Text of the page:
Is sports franchise ownership a hobby for the rich?

Graydon Gordian just posted a round up of the Sports and Labor relations panel from this morning. I’ll leave it to you to follow the link and soak in his impressions.

One question regarding this discussion of how to grow the league and make it more profitable for owners that was only briefly discussed is whether franchises are ultimately businesses or toys for the exceptionally affluent.

Another way of asking this question is what kind of wealth should the NBA allow into its ownership group?

TrueHoop at MIT Sloan Sports Analytics Conference

Something to remember about NBA owners is that, generally speaking, they’ve accumulated wealth with a core of businesses that allowed them to get so amazingly rich that they qualify for ownership of a pro sports team. How much is your fantasy league buy-in in comparison to your annual salary? It sounds absurd -- I’m not suggesting a strict comparative scale -- but that analogy is not entirely dissimilar to ownership of a sports team.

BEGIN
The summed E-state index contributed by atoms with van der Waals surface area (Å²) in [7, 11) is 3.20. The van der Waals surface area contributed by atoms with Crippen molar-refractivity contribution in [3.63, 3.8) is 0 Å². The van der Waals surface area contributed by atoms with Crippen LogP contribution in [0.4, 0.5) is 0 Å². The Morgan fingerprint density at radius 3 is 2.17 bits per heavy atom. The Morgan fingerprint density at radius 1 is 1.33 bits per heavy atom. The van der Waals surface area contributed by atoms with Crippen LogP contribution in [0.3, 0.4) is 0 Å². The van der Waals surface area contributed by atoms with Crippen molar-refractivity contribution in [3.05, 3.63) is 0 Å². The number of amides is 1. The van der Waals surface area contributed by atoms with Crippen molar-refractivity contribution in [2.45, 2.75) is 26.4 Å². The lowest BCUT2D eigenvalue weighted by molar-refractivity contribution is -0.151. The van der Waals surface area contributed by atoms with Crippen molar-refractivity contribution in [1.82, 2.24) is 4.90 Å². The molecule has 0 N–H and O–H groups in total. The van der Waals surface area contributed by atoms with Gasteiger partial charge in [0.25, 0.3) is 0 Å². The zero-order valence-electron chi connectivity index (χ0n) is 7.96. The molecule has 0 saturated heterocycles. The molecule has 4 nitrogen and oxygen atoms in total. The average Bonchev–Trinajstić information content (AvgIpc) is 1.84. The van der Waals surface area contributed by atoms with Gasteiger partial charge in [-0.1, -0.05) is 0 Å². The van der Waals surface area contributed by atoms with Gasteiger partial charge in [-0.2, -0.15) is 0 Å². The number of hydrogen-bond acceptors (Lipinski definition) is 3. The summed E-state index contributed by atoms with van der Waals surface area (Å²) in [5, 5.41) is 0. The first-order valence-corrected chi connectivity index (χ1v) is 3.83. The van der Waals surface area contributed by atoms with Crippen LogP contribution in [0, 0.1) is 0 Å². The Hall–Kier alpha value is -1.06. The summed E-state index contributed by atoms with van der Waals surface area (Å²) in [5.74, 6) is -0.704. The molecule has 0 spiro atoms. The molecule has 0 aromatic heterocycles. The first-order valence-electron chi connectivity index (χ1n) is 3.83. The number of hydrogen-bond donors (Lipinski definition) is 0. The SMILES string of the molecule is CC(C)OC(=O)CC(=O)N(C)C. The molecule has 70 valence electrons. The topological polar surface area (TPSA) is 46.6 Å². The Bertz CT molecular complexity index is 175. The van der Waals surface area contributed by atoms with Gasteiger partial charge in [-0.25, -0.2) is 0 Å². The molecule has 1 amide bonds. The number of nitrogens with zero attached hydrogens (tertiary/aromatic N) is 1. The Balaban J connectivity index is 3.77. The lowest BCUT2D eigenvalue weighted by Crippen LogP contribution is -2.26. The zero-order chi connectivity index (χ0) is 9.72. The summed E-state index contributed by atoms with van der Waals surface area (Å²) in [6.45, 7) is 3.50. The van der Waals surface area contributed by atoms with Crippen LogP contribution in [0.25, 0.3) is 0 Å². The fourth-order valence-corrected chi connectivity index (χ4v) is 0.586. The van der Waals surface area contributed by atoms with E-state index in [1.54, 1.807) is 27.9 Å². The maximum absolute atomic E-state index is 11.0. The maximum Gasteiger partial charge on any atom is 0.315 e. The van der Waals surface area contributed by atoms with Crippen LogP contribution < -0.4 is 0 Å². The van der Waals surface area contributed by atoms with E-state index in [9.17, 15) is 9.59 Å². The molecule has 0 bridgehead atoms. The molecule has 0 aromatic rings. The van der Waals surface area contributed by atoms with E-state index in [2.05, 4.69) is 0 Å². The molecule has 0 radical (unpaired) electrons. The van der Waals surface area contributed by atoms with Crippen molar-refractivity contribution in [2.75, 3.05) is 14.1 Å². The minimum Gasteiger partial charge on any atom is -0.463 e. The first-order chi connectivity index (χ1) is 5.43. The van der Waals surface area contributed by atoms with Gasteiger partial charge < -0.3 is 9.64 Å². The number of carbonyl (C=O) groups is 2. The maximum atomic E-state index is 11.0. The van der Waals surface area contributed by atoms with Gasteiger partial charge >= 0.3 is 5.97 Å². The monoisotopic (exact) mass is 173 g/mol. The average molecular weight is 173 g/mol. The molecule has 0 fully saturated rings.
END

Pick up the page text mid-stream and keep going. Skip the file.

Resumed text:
Increasingly, I think the NBA needs more owners like Mark Cuban and less like George Shinn, the former owner of the New Orleans Hornets. Owners whose wealth is not inseparably tied to the the financial health of the NBA or their respective franchise. The NBA needs owners who are willing to take on a franchise as an insanely expensive hobby.

This is not to say that every NBA owner should have the same net worth of Mark Cuban. But we should be realistic about what’s going on here. NBA teams are as much a hobby as they are a business.